Oral Cancer in India: An Alarming Trend

Oral Cancer in India
Oral Cancer in India

Oral cancer in India has emerged as a significant public health challenge, reflecting a disturbing trend in incidence rates and the urgency for better awareness and treatment approaches. This blog delves into the present scenario of oral cancer in India, exploring its prevalence, symptoms, treatment options, and expert insights on lifestyle choices that could mitigate risk.

The Escalating Trend of Oral Cancer in India in the Last Decade

Over the past decade, India has witnessed a concerning rise in the incidence of oral cancer, attributed primarily to lifestyle choices and demographic transitions. This section further explores this trend with relevant data points and references.

Data Highlighting the Rise

  1. Increasing Incidence Rates: A study by the National Cancer Registry Programme (NCRP) highlighted a significant rise in oral cancer cases in India. In recent years, there has been an observable increase in the age-standardized incidence rates, especially among men. For instance, the Mumbai cancer registry reported a 2.7% annual increase in these rates over a period of 15 years​​.
  2. Gender and Regional Disparities: The prevalence of oral cancer is notably higher in men than in women. Specific regions in India, such as the western states and major urban centers like Mumbai and Ahmedabad, show particularly high rates. Ahmedabad’s cancer registry records the highest age incidence rate of oral cancer at about 28.7 per 100,000 population​​.
  3. Demographic Impact: The demographic transition in India, especially in the younger population, influences the increase in oral cancer cases. This is largely due to the prevalence of risk factors like tobacco and alcohol use among the youth, especially in economically lagging states​​.
  4. Projected Increase in Cases: According to GLOBOCAN’s prediction accessed in 2016, the number of oral cancer cases in India was expected to rise significantly from 77,003 in 2012 to 94,903 by 2020. This projection indicates a consistent upward trend in the incidence of oral cancer​​.

Contributing Factors

  • Tobacco and Alcohol Use: The primary contributing factors to the rise in oral cancer cases in India are tobacco and alcohol use. The IARC report states that there is a 35% reduction in the incidence of oral cancer among former smokers within 4 years of cessation compared to current smokers. The risk further decreases significantly after 20 years of cessation​​.
  • Socioeconomic Factors: The rise in oral cancer cases is also influenced by socioeconomic factors. Regions with higher poverty rates and lower levels of education tend to have higher incidences of oral cancer, partly due to increased consumption of tobacco and alcohol​​.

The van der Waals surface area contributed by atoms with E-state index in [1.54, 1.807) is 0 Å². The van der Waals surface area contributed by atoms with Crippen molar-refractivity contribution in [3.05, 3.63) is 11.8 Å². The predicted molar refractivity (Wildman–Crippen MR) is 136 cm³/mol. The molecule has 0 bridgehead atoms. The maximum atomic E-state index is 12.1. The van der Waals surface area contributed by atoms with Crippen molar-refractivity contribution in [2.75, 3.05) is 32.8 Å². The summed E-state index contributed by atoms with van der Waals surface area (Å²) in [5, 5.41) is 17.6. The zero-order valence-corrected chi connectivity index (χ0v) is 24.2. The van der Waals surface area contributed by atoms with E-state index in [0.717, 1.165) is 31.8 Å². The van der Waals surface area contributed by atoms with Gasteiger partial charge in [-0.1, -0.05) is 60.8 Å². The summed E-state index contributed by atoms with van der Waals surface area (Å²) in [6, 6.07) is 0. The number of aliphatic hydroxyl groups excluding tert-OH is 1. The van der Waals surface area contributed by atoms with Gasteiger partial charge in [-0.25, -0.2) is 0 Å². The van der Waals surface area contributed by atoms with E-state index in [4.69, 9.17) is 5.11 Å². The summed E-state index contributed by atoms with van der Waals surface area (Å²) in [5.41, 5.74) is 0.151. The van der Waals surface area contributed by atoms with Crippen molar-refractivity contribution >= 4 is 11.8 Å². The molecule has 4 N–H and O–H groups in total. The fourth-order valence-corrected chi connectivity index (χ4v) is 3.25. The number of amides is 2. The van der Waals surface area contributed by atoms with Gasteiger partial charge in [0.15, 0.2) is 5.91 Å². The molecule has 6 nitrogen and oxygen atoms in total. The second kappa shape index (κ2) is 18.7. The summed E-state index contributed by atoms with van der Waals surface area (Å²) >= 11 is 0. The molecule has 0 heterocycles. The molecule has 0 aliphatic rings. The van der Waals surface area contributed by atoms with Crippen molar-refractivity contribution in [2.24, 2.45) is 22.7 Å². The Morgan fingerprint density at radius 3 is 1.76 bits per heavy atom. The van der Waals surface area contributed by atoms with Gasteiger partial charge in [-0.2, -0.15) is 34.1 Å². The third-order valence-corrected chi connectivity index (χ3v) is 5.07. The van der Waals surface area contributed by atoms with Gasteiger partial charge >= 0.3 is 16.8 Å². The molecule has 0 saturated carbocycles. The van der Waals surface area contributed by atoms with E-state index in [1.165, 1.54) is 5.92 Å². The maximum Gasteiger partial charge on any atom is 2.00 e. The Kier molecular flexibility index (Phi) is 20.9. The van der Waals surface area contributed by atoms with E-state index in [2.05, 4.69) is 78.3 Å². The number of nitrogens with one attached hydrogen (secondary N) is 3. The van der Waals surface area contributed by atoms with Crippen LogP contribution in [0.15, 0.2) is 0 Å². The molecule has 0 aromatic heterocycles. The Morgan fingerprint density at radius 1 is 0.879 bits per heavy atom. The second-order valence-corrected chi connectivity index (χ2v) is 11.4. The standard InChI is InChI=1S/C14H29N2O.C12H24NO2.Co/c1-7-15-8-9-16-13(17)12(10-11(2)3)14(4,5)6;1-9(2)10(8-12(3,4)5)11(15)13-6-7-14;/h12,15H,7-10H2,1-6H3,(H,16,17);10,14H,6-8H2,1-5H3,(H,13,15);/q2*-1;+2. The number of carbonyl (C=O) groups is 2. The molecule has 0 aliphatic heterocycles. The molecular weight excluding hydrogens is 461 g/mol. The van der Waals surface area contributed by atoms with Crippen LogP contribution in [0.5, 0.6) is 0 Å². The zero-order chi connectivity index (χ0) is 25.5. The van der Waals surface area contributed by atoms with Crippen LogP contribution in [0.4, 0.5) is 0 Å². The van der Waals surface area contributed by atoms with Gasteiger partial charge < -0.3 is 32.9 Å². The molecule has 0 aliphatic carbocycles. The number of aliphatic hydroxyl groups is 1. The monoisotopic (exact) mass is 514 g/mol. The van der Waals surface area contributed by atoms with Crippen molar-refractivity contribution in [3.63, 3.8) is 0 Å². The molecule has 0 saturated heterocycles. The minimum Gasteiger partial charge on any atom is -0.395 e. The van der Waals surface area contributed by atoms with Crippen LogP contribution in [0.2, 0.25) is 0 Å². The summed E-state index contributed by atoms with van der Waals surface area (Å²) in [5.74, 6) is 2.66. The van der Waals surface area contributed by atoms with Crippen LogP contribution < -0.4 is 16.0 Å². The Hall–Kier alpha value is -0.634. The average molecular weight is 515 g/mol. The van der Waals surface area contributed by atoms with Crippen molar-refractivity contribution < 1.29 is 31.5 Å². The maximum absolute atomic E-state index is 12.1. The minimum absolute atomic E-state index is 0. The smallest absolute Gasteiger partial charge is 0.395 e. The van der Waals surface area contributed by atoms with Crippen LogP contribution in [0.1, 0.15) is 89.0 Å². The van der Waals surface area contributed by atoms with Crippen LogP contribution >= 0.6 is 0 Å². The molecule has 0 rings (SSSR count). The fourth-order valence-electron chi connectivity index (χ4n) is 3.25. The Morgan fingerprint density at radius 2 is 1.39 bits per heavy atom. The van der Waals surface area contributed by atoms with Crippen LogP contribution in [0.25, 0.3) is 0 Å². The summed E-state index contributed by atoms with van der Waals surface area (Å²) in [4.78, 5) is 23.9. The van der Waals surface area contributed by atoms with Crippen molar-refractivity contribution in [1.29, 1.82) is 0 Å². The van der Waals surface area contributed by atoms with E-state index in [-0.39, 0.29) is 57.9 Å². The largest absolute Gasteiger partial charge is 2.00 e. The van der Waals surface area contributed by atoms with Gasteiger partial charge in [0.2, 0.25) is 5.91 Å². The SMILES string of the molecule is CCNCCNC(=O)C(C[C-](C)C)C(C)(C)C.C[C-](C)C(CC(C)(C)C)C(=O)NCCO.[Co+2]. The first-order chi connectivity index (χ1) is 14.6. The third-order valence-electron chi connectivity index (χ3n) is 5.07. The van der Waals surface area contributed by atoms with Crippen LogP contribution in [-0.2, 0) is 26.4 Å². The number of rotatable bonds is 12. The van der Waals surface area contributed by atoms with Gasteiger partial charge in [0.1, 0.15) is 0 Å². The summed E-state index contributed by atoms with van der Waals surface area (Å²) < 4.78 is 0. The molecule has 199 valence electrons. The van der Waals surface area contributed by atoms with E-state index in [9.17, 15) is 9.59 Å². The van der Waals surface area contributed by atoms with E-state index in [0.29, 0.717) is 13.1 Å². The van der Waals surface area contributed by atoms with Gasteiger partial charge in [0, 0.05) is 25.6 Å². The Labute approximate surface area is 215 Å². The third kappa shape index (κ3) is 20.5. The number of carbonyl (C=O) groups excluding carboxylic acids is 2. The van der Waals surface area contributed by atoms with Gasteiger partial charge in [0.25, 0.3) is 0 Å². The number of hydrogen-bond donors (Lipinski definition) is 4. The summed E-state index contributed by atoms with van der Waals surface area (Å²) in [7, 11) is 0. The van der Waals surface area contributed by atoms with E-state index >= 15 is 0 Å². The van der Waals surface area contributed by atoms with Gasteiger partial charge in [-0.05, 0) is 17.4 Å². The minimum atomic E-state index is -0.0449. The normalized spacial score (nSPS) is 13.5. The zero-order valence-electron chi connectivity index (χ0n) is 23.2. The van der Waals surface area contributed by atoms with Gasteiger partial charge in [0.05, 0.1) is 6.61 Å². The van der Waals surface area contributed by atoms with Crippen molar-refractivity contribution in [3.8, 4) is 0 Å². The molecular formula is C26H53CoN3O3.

Demographic Influences

India’s demographic transition significantly impacts the prevalence of oral cancer. A large portion of the young population, especially in economically lagging states, is prone to tobacco and alcohol usage, escalating the risk of oral cancer​​.

Recognizing Symptoms and Early Signs

Oral Potentially Malignant Disorders (OPMD)

Oral cancer often develops from precancerous lesions due to environmental factors. The most common premalignant lesion is oral leukoplakia (OLP), with a variable risk of malignant transformation​​. Awareness and early diagnosis of these precancerous conditions are crucial in preventing progression to oral cancer.

Advancements in Diagnosis and Treatment

Modern Diagnostic Approaches

There have been considerable advancements in diagnosing oral cancers, including the use of modern detection systems and biomarkers. However, these technological improvements have also contributed to increased treatment costs​​.

Treatment Options and Healthcare Costs

Treatment of oral cancer in India varies based on the stage of the disease. The healthcare pathway includes surgical resection, possibly followed by reconstructive surgery, radiotherapy, and chemotherapy. The cost of treatment, however, poses a significant challenge, with many patients facing economic burdens and increased out-of-pocket expenses​​.

Expert Opinions on Lifestyle Choices

The Impact of Tobacco and Alcohol

The International Association for Research in Cancer (IARC) emphasizes that quitting smoking significantly reduces the risk of developing oral cancer. The risk decreases substantially within four years of smoking cessation and aligns with the risk in non-smokers after 20 years of cessation​​.

Role of Healthcare Providers

Oral health providers play a crucial role in reducing the burden of oral cancer. This involves enforcing laws related to tobacco and alcohol use, increasing awareness, and implementing reproducible methods of oral cancer screening​​.

Conclusion: A Call to Action

The rising incidence of oral cancer in India calls for urgent and concerted efforts from all stakeholders, including healthcare providers, policymakers, and the public. While advancements in diagnosis and treatment are commendable, the focus must also be on preventive measures, early detection, and making treatment more affordable and accessible.


  2. “A prospective study to determine the cost of illness for oral cancer in India” – ecancer.org
  3. “India’s demographic transition and burden of oral cancer” – Journal of Academy of Dental Education

Related Posts


Please enter your comment!
Please enter your name here

Popular Articles